Purpose: To describe the visual and systemic outcomes in patients presenting with sarcoid uveitis.
Methods: Seventy-five patients with definite or presumed sarcoid uveitis were followed up for a median of 4 years. The patients came from a primary ophthalmic referral centre and a specialist uveitis centre. The prognostic value of demographic and clinical features at the onset of disease were studied. Baseline and outcome variables were analysed by survival analysis.
Results: After 10 years, 54% of patients retained normal visual acuity and 4.6% had lost vision to less than 6/36 in both eyes. Fifty-one per cent required oral steroids for uveitis and a further 11% needed additional immunosuppressants. Twenty-one per cent of patients had undergone a surgical procedure. At the onset of uveitis the lung was the most common organ involved (35%). After 10 years follow-up disease spread to other organs in 13 patients (17%); in 8 of 13 patients this was the central nervous system. The only outcome associated with baseline variables was bilateral visual loss, which was more likely in those over 40 years at presentation (p = 0.004).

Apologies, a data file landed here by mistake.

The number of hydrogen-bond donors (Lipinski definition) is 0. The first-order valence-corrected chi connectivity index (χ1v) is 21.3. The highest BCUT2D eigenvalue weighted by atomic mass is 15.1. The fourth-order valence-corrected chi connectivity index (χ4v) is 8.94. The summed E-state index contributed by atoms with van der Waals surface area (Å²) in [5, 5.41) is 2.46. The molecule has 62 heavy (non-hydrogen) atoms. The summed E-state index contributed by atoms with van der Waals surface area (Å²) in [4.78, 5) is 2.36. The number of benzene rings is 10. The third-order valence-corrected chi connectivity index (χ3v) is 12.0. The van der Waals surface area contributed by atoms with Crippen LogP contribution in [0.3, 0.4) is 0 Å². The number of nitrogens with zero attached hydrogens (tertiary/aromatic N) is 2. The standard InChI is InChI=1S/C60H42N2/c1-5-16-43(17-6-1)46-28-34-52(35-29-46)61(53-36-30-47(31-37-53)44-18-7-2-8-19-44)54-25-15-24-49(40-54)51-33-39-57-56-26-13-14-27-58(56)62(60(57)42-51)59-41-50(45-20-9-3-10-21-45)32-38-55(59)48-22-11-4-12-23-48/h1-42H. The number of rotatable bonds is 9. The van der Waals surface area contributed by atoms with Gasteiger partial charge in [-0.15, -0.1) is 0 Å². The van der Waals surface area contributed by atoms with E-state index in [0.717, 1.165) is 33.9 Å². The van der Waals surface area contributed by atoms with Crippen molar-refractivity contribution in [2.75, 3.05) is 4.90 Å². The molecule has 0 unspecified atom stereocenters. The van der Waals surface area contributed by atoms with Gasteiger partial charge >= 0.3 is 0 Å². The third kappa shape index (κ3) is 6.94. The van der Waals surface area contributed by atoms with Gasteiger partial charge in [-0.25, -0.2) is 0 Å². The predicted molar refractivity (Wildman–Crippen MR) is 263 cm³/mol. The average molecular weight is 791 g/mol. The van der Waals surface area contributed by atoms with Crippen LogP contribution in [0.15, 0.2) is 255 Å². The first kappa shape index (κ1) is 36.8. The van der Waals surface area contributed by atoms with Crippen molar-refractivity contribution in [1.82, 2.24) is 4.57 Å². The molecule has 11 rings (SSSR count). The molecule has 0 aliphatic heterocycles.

Conclusions: The ocular prognosis of sarcoid uveitis is unrelated to the extent of disease at onset. Patients with extraocular disease fared no differently from those with isolated ocular disease. Patients with sarcoid uveitis are at risk of neurological involvement for at least 15 years.